LESLIE: Well, alright. Our next caller is a podcaster from Virginia. Jeff, how can we help you?
JEFF: I’m a contractor and I have a client of mine who has a 1950s-era house. And they are in a situation where they want to replace the flooring in their basement area. And they’re pretty certain that the flooring down there is asbestos tile.
JEFF: Oh hey, Tom.
LESLIE: (chuckling) Yeah, we’re both with you.
JEFF: And they were talking about possibly putting down a laminate tile. And it’s currently carpet on top of the asbestos tile. And I was wondering if there was any concern with pulling up the carpet – creating a situation where the stuff might become airborne – and any – the best way to approach putting down the flooring; whether I should leave the flooring in its existing location – if it’s stuck well to the concrete – or whether I should work on contacting a professional for removing existing asbestos tile.
TOM: Well, it’s good of you to call, Jeff, before you tackle this project for this client. I personally don’t have any concern about asbestos floor tiles. That asbestos is contained inside of a binder. And you know, there’s different types of vinyl binders that’s used in there. But the risk of any kind of exposure issue from that could only happen if it was broken and …
LESLIE: Yeah, if you’re breaking them up and they’re becoming powdery and – that’s when it becomes airborne. Is that carpet glued down to the asbestos? Is it sort of just resting on top?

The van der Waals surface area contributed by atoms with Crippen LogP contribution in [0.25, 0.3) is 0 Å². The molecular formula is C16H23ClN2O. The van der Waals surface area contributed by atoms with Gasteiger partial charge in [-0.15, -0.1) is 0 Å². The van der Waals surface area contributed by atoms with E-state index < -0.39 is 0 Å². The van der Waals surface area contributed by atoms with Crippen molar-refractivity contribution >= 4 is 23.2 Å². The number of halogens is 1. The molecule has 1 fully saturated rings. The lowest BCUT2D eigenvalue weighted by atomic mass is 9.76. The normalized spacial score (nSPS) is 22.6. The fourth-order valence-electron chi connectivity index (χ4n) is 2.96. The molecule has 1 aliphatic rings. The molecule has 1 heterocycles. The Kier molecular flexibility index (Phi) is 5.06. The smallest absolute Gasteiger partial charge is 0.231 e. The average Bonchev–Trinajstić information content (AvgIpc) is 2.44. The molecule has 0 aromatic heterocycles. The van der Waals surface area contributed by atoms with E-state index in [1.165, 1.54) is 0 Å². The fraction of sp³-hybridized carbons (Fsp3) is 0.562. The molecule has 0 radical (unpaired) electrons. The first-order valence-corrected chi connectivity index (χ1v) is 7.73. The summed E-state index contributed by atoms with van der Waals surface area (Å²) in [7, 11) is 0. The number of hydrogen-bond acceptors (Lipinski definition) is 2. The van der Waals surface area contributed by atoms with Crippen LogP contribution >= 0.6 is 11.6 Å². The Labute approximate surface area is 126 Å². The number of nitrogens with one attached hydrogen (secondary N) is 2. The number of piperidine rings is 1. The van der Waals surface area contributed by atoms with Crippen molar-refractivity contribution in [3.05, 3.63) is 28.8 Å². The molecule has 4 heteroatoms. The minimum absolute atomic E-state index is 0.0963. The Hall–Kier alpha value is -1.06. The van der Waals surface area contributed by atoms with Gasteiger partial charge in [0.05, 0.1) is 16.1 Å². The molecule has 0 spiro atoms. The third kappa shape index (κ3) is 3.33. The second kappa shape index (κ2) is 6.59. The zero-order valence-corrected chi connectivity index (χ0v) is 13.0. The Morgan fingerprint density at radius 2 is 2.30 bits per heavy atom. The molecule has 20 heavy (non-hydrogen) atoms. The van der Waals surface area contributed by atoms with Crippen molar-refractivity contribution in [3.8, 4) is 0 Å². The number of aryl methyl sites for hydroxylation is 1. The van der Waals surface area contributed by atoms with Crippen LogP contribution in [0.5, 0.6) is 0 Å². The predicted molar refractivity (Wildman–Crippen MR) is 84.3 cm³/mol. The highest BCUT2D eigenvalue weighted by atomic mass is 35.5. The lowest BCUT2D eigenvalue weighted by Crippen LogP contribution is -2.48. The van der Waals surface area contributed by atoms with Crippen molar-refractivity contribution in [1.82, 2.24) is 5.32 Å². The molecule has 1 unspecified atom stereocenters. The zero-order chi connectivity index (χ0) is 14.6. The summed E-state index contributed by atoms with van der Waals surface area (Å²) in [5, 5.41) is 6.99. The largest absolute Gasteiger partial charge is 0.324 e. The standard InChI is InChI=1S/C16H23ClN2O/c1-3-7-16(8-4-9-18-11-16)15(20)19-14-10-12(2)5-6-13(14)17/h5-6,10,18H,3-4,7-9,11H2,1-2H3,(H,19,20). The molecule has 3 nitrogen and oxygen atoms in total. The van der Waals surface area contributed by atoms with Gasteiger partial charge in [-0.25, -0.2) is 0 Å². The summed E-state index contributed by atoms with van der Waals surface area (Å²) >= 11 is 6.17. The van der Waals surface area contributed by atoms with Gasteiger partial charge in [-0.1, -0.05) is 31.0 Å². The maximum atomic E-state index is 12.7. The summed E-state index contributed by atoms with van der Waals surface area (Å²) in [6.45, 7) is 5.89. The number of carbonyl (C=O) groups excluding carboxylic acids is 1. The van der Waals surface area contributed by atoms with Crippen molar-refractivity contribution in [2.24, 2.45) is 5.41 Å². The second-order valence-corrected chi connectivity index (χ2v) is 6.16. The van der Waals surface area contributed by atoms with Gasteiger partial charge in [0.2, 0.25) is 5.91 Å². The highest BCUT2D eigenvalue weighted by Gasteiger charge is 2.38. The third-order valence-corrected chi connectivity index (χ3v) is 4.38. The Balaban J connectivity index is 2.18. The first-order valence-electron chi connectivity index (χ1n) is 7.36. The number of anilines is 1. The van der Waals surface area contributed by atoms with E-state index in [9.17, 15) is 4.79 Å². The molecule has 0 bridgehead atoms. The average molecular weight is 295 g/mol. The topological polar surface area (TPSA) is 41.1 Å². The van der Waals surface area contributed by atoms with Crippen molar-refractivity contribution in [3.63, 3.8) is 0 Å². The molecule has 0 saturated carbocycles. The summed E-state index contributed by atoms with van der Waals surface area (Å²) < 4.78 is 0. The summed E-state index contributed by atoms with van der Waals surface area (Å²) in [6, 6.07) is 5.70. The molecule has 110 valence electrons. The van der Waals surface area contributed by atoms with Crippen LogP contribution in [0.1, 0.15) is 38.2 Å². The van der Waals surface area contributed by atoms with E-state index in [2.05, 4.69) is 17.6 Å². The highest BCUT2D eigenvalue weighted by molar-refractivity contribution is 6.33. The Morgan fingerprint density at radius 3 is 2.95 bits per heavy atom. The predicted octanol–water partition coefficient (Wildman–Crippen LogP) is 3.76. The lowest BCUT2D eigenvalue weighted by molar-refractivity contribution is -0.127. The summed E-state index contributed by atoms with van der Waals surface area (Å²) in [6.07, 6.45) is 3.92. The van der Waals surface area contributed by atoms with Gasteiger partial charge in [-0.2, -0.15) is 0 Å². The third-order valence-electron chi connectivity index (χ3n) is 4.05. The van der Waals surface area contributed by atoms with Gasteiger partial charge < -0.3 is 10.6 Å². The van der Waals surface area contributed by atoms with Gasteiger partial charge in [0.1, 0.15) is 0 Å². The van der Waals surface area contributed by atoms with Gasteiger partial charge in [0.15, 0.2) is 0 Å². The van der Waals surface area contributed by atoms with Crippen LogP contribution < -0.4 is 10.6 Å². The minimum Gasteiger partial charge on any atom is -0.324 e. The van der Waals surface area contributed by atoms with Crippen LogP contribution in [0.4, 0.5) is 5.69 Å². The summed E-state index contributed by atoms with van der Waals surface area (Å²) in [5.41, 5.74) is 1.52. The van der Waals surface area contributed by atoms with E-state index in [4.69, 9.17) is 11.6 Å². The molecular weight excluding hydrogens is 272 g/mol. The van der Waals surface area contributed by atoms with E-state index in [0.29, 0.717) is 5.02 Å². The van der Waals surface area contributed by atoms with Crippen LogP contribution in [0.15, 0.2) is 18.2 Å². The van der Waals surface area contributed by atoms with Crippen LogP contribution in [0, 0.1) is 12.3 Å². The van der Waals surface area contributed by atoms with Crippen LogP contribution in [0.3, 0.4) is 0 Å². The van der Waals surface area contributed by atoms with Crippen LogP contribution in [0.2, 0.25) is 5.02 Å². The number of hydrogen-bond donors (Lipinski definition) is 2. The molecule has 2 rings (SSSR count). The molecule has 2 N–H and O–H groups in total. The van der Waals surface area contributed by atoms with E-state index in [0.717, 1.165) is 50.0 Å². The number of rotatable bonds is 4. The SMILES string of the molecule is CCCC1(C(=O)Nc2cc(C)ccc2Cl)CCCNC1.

JEFF: It’s resting on top …
JEFF: … and they’ve got the rubber strips or the carpet strips.
TOM: I would say that probably what I would do in that situation is I would take the carpet up; I’d remove the tackless; you know, try to minimize the damage to the tile. But again, remember, it’s not going to become airborne unless it gets really broken up. And then if it’s relatively in decent shape, I would go ahead and put the underlayment down on top of that and then put the laminate floor over that. The laminate floors today all lock together and if you want to do an extra good job, you could use some good on each piece. And basically, the laminate floor becomes a one-piece unit that floats on top of that old subfloor. And so, once you’re done, all you need to do is trim the edges and that’ll be it. I think that’s probably the best way to handle that. I wouldn’t – I don’t see any reason to remove it. Because you’re just kind of opening up a can of worms.
JEFF: Yeah, I thought so, too. I was a little concerned about creating an airborne situation for either my guys or the people living there.
TOM: And by the way, if you were calling me about siding on the outside and it was an asbestos siding, I would tell you to remove that because I don’t like the fact that a lot of contractors put vinyl siding on top of asbestos and nail through it and therefore …
LESLIE: But Tom’s got a good trick for taking down those asbestos tiles.
TOM: Yeah, create a problem. Yeah, what I generally recommend is taking a nail set and driving the nail through the tile. Because you could actually puncture the two or three nails in each tile then the whole thing pops right out.
JEFF: That being for the siding.
TOM: Yeah, for siding. But as far as the floor, I’d leave it right in place.
TOM: Alright, Jeff?
JEFF: Yeah, that’s kind of the consensus. And I’m just glad to be able to touch base with the experts and I just wanted to – appreciate the opportunity to talk with you and I love your show. I’ve listened to all your archived ones and look forward to future ones.
LESLIE: Thanks, Jeff.
TOM: Well thank you very much, Jeff. Very kind of you to say.